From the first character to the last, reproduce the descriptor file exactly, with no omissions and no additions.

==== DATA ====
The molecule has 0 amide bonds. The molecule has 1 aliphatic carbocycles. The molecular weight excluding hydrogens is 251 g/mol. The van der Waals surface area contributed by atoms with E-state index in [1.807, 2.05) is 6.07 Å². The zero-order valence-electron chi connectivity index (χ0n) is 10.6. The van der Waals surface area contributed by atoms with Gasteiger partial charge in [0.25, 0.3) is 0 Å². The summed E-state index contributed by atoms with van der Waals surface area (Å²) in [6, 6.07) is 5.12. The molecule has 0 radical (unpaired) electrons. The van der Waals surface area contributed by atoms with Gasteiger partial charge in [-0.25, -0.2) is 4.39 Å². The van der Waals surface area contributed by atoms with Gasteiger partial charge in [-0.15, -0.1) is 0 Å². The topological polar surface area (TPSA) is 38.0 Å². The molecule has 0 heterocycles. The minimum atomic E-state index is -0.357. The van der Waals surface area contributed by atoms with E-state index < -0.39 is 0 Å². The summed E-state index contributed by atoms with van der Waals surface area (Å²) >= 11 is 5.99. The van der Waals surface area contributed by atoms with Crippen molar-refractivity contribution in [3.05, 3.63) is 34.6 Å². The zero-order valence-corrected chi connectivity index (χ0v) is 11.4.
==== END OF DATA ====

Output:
The molecule has 0 amide bonds. The molecule has 1 aliphatic carbocycles. The molecular weight excluding hydrogens is 251 g/mol. The van der Waals surface area contributed by atoms with E-state index in [1.807, 2.05) is 6.07 Å². The zero-order valence-electron chi connectivity index (χ0n) is 10.6. The van der Waals surface area contributed by atoms with Gasteiger partial charge in [0.25, 0.3) is 0 Å². The summed E-state index contributed by atoms with van der Waals surface area (Å²) in [6, 6.07) is 5.12. The molecule has 0 radical (unpaired) electrons. The van der Waals surface area contributed by atoms with Gasteiger partial charge in [-0.25, -0.2) is 4.39 Å². The van der Waals surface area contributed by atoms with Gasteiger partial charge in [-0.15, -0.1) is 0 Å². The topological polar surface area (TPSA) is 38.0 Å². The molecule has 0 heterocycles. The minimum atomic E-state index is -0.357. The van der Waals surface area contributed by atoms with E-state index < -0.39 is 0 Å². The summed E-state index contributed by atoms with van der Waals surface area (Å²) >= 11 is 5.99. The van der Waals surface area contributed by atoms with Crippen molar-refractivity contribution in [3.05, 3.63) is 34.6 Å². The zero-order valence-corrected chi connectivity index (χ0v) is 11.4.